The First Superseding Indictment against Defendants is brought under 18 U.S.C. § 924(c)(1)(A)(iii), (j)(1), and states that Defendants' acts caused the death of Evelio Suarez and his death constituted murder, as defined in 18 U.S.C. § 1111(a), namely, a willful, deliberate, and premeditated killing with malice aforethought, and a killing committed in perpetration of a robbery. Importantly, it lists 18 U.S.C. § 1951(a) Robbery as the underlying crime of violence.

Defendant's Motion and argumentation reasons that § 1111 is the substantive statute for Defendants' crimes and that 924(j)(1) incorporates § 1111 into its elements and cite United States v. Branch, 91 F.3d 699, 738-40 (5th Cir. 1996), for the proposition that § 924(c) is not a separate crime. Further, Defendants argue that reading the 924(j)(1) or (c) as a separate statute would create an absurd result where a defendant who commits first degree murder under § 1111 would have the potential of receiving a lesser sentence (a term of years) once the federal firearm enhancement is applied. In other words, using a weapon during a crime of violence (where a person is killed) would potentially reduce a defendant's sentence.

While Defendants' arguments have some logic, they fail in this case. Both the Government and Defendants agree that for sentencing purposes, the substantive statute's punishment controls. Jones, 132 F.3d at 248. If § 1111 is considered the substantive statute, then Defendants are correct that there are only two sentencing options for Defendant under Count Three-life or death. However, if either 924(c) or 924(j)(1) is the substantive statute, then there is a third sentencing option. The Court finds that Defendants' arguments fail for two reasons.

First, the underlying crime of violence charged in this case is a robbery charge under 18 U.S.C. 1951(a). Under Count Three for violation of § 924(c) and §924(j)(1), the First Superseding Indictment states that Defendants, Knowingly used, carried, brandished, and discharged three firearms, namely, two assault weapons and one handgun, during an in relation to a crime violence, namely, the March 1, 2004, robbery of an Armored Transport systems armored truck... in violation of Title 18, United States Code, Section 1951(a)...

Thus, Defendants' argument that the underlying crime of violence is murder is factually incorrect. Moreover, to the extent that they argue that § 924(j)(1) incorporates murder into it as the substantive statute they are incorrect.

The plain language of § 924(j)(1) indicates that it does not incorporate § 1111 into it, but rather only incorporates § 1111's definition of murder. It clearly states,

A person who, in the course of a violation of subsection (c), causes the death of a person through the use of a firearm, shall (1) if the killing is a murder (as defined in section 1111 [18 USCS § 1111]), be punished by death or by imprisonment for any term of years or for life...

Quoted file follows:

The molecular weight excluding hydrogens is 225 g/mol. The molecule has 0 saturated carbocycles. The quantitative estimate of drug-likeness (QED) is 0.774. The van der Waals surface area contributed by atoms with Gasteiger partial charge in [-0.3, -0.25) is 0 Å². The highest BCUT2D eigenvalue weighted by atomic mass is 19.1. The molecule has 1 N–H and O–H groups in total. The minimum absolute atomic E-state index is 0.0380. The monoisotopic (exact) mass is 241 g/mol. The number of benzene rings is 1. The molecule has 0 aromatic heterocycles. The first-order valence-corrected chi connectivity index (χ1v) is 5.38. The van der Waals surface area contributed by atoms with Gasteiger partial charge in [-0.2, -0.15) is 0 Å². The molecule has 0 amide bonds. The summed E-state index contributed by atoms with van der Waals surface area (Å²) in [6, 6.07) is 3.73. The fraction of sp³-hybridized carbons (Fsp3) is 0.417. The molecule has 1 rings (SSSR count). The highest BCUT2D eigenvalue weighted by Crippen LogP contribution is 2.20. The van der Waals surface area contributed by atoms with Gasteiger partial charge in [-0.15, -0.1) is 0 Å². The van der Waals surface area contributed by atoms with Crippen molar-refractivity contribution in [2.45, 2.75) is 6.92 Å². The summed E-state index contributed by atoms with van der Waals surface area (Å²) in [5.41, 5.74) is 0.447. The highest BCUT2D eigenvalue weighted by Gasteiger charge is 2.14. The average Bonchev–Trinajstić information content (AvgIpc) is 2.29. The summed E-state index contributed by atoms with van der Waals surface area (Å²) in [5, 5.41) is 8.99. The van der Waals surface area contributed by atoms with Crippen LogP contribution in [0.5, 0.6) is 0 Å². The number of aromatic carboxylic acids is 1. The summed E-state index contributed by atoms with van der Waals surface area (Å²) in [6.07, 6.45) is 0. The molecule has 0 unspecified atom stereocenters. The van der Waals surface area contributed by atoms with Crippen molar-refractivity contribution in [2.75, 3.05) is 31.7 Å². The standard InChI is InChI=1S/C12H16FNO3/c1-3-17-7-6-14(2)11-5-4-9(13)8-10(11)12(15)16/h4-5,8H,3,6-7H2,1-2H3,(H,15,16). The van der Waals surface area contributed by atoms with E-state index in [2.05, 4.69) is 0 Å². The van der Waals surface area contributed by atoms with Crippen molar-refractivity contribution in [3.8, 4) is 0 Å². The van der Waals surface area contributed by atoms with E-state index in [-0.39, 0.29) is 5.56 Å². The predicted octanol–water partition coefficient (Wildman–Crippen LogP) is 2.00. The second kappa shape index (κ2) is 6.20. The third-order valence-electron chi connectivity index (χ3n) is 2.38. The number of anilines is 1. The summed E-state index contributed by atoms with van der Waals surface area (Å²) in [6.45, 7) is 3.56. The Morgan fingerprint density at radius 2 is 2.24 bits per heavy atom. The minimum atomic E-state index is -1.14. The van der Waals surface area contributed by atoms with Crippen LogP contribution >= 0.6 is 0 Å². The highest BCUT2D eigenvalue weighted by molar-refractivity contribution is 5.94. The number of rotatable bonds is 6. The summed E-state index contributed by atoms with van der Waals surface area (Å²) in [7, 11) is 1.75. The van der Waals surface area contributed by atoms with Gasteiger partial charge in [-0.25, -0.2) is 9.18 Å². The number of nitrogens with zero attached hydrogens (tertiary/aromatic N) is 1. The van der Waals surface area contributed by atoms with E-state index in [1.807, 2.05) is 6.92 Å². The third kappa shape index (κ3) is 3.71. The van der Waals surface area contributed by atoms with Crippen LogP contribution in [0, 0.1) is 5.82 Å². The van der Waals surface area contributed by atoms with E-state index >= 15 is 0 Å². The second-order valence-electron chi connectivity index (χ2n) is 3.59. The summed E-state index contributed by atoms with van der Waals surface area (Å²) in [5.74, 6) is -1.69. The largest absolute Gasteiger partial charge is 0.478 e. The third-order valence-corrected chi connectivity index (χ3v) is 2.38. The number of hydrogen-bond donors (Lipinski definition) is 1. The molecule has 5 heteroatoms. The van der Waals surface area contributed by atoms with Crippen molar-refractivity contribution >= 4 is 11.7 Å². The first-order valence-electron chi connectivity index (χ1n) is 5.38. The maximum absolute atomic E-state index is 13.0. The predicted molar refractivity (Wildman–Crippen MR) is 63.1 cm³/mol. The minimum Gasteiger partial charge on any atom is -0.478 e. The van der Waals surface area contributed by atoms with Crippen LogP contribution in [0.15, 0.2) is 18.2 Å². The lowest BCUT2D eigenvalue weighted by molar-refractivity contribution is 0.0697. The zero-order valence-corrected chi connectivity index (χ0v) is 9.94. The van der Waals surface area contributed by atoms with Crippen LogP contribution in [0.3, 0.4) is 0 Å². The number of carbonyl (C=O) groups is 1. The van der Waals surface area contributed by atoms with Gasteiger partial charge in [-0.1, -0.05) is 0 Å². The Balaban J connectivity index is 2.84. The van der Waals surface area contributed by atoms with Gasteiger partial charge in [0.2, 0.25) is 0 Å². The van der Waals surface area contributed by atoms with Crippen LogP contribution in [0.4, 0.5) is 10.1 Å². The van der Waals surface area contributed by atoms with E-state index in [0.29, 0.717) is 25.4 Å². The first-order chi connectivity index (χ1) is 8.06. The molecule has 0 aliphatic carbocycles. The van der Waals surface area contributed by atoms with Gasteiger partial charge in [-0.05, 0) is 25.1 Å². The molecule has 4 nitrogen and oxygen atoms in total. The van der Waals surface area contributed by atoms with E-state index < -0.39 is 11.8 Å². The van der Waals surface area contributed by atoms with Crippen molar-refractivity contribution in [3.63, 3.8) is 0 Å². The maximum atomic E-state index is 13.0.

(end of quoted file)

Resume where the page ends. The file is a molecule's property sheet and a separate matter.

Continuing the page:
18 U.S.C. § 924 (emphasis added). Other Circuits have adopted this interpretation. For example, in United States v. Young, 248 F.3d 260, 274-275 (4th Cir. 2001), the Court stated that §924(j)(1) only incorporates § 1111(a) as a definition. The Court explained that § 924(j)(1) did not incorporate § 1111(b) into it. While the Young court was concerned with the jurisdictional aspects of § 1111(b), its holding still applies to the penalty provisions of § 1111(b). See also United States v. Ostrander, 411 F.3d 684, 687 (6th Cir. 2005) (holding that § 924(j)(1) only incorporates the definition of murder contained in § 1111(a)); United States v. Tuck Chong, 123 F. Supp. 2d 563, 566 (D. Haw. 1999) (same); United States v. Porter, 2007 U.S. Dist. LEXIS 93277 (E.D. La. Dec. 7, 2007) (same); United States v. Oslund, 2008 U.S. Dist. LEXIS 56361 (D. Minn. July 22, 2008) (same).

Second, case law is clear that 924(c) creates a separate offense and is thus the controlling substantive statute in this case. See United States v. Blanks, 164 Fed. Appx. 369, 371 (4th Cir. 2006) (finding that 924(c) and 924(j)(1) were "plainly substantive offense and not merely 'penalty' statutes); United States v. Battle, 289 F.3d 661, 667 (10th Cir. 2002) (finding that §924(j)(1) was not a discrete crime from § 924(c)); United States v. Allen, 247 F.3d 741, 769 (8th Cir. 2001) (finding that "§ 924(j) is fairly interpreted as an additional aggravating punishment for the scheme already set out in § 924(c)"); United States v. Hatten, 2007 U.S. App. LEXIS 15977 (4th Cir. W. Va. July 5, 2007) (finding that "924(j) is the penalty provision for individuals who aggravate their § 924(c) offense by killing someone with a firearm in the course of committing a § 924(c) offense"); United States v. Hall, 419 F. Supp. 2d 279, 286 (E.D.N.Y. 2005) (finding that § 924(j) refers to the predicate offense defined in § 924(c)); see also Simpson v. United States, 435 U.S. 6, 10 (1978)(superseded by statute on other grounds) ("...we agree with the Court of Appeals that § 924(c) creates an offense distinct from the underlying federal felony"); United States v. Sudduth, 457 F. 2d 1198 (1st Cir. 1972) (§ 924(c) creates a separate crime); United States v. Hunter, 887 F.2d 1001, 1003 (9th Cir. 1989) (finding that § 924(c)(1) defines a separate crime rather than merely enhancing the punishment for other crimes).*fn2

For these reasons, the Court finds that the jury must be informed as to the three possible sentences.

IT IS SO ORDERED.